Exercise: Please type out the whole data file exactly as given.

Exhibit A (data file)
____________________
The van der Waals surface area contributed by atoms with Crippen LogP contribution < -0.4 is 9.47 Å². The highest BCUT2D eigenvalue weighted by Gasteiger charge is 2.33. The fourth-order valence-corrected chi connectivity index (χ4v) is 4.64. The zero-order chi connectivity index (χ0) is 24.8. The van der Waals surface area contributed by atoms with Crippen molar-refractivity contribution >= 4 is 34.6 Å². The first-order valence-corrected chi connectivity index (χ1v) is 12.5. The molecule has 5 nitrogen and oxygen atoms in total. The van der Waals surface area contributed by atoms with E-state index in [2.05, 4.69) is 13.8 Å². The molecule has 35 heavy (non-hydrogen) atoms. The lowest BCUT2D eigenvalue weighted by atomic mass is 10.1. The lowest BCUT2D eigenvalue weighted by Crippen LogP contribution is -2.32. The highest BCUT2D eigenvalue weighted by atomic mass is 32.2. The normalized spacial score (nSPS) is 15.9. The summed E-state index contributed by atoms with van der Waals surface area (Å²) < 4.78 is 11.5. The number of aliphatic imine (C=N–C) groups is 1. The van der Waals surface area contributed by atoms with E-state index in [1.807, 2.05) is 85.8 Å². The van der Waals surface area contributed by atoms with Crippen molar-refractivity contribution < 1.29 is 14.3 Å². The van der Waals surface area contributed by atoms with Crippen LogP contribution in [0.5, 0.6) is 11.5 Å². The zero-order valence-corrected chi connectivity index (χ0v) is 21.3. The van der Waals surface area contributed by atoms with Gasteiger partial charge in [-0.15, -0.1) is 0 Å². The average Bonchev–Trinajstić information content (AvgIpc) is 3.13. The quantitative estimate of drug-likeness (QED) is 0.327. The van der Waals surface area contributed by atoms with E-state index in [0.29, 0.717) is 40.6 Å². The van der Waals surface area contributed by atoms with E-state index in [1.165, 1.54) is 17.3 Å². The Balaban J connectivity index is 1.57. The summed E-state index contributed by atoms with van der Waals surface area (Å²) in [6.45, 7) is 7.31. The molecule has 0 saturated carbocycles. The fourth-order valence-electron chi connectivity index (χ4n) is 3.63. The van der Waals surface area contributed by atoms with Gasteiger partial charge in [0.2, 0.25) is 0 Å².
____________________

The van der Waals surface area contributed by atoms with Crippen LogP contribution < -0.4 is 9.47 Å². The highest BCUT2D eigenvalue weighted by Gasteiger charge is 2.33. The fourth-order valence-corrected chi connectivity index (χ4v) is 4.64. The zero-order chi connectivity index (χ0) is 24.8. The van der Waals surface area contributed by atoms with Crippen molar-refractivity contribution >= 4 is 34.6 Å². The first-order valence-corrected chi connectivity index (χ1v) is 12.5. The molecule has 5 nitrogen and oxygen atoms in total. The van der Waals surface area contributed by atoms with E-state index in [2.05, 4.69) is 13.8 Å². The molecule has 35 heavy (non-hydrogen) atoms. The lowest BCUT2D eigenvalue weighted by atomic mass is 10.1. The lowest BCUT2D eigenvalue weighted by Crippen LogP contribution is -2.32. The highest BCUT2D eigenvalue weighted by atomic mass is 32.2. The normalized spacial score (nSPS) is 15.9. The summed E-state index contributed by atoms with van der Waals surface area (Å²) < 4.78 is 11.5. The number of aliphatic imine (C=N–C) groups is 1. The van der Waals surface area contributed by atoms with E-state index in [1.807, 2.05) is 85.8 Å². The van der Waals surface area contributed by atoms with Crippen molar-refractivity contribution < 1.29 is 14.3 Å². The van der Waals surface area contributed by atoms with Crippen LogP contribution in [0.5, 0.6) is 11.5 Å². The zero-order valence-corrected chi connectivity index (χ0v) is 21.3. The van der Waals surface area contributed by atoms with Gasteiger partial charge in [-0.15, -0.1) is 0 Å². The average Bonchev–Trinajstić information content (AvgIpc) is 3.13. The quantitative estimate of drug-likeness (QED) is 0.327. The van der Waals surface area contributed by atoms with E-state index in [0.29, 0.717) is 40.6 Å². The van der Waals surface area contributed by atoms with E-state index in [1.165, 1.54) is 17.3 Å². The Balaban J connectivity index is 1.57. The summed E-state index contributed by atoms with van der Waals surface area (Å²) in [6.45, 7) is 7.31. The molecule has 0 saturated carbocycles. The fourth-order valence-electron chi connectivity index (χ4n) is 3.63. The van der Waals surface area contributed by atoms with Gasteiger partial charge in [0.2, 0.25) is 0 Å².